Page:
Publisher’s Note: A State of Change

February 1, 2007

Texas physicians worked hard to improve the state’s practice climate. Will you follow their example?


A few years ago I found myself locked out of the local branch of my bank, even though it was midday. A sign on the door explained, as only a corporate spinmeister can: “For your convenience, this branch has been closed.”

Not all change is for the best. Still, a great deal of it is needed in American healthcare, and most of the positive changes that have been made in the last few years have occurred at the state level.

Take Texas, for example.

The last time we published our analysis of America’s physician-friendliest states in 2005, the Lone Star State was disqualified from consideration because its malpractice climate was “in crisis,” as that term is defined by the AMA.

Imagine our surprise, then, when it made our 2007 elite listing, published in this issue. Over the last several years, Texas physicians have been working together to improve their practice environment with changes to state laws and even the Texas constitution. Those changes, while protested by so-called consumer advocates, ushered in a new, more positive legal landscape for physicians. Texas physicians say the malpractice climate in their state, which only recently was one of the worst in the country, is fast improving.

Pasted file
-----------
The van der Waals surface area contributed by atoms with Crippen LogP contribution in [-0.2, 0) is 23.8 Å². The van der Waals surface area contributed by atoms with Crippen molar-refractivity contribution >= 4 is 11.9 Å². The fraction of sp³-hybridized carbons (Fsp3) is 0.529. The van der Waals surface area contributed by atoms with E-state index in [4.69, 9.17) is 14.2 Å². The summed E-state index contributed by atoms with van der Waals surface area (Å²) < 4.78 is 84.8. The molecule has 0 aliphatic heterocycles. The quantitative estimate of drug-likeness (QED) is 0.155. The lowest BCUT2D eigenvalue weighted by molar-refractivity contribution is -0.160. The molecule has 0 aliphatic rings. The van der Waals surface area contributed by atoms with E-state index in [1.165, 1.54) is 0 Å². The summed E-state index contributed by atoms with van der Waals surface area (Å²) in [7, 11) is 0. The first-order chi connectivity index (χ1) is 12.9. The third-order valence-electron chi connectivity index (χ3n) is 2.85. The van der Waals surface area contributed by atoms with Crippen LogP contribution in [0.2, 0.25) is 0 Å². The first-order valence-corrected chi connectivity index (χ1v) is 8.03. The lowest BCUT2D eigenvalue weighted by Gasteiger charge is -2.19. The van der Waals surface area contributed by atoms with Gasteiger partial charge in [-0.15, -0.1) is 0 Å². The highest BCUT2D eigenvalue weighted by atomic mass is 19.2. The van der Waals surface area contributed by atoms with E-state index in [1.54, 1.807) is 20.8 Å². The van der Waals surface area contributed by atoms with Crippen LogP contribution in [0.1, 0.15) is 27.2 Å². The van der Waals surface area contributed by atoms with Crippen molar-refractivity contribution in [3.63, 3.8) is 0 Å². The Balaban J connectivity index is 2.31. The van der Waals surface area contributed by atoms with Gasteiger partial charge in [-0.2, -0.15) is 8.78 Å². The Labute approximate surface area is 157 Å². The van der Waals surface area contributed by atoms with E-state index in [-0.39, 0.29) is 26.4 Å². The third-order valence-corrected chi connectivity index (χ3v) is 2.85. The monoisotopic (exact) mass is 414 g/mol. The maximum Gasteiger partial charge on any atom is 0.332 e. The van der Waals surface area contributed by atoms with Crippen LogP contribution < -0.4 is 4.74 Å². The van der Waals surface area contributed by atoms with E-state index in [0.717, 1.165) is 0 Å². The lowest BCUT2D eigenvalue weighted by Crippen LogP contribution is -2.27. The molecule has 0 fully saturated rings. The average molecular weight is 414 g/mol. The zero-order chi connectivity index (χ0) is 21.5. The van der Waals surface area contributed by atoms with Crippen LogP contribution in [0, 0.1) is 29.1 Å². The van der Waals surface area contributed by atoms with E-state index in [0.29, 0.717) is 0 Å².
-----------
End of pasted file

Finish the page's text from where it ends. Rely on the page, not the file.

Physician recruiting experts say more physicians than ever are on the move, including - if not especially - mid-career physicians finally fed up with intolerable working conditions and reimbursement that’s too low for their areas. Still, we don’t expect doctors living in, say, New London, Conn., to pack up and move to Paris, Texas, simply because they’ve read our story.

But we do hope that those of you who find yourselves in the same position Texas physicians were in two years ago will respond in the same way. They banded together, made use of their state and local medical societies to demand change, and talked to patients individually, one voter at a time, about the plight that they - doctors and patients both - were in.

There’s no reason you can’t do the same.

While that might sound Pollyannaish, 2007 offers one of the best opportunities for creating a better practice environment in recent memory.

In many of the less-friendly states, governors and legislative leaders have listed healthcare reform as a top priority. That creates an opportunity for changes in those states.

With Democrats taking control of Congress, federal malpractice reform is probably dead. Still, Democratic leaders may be giving second thought to the physician reimbursement reductions, postponed for another year by Congress in late December, but slated again for January 2008. One line of thinking is to replace the hodgepodge approach with a more comprehensive solution to the nation’s healthcare dilemma. That would affect many of the factors considered in this year’s Physicians Practice analysis, including reimbursement, reimbursement margins, and maybe even the rising cost of living.

While that may be a tall order before the 2008 presidential election, in 2005 few Texas physicians ever thought that positive change could happen to them.

What do you think? Can physicians working together really affect change? E-mail me at kkarpay@physicianspractice.com.
This article originally appeared in the February 2007 issue of
Physicians Practice.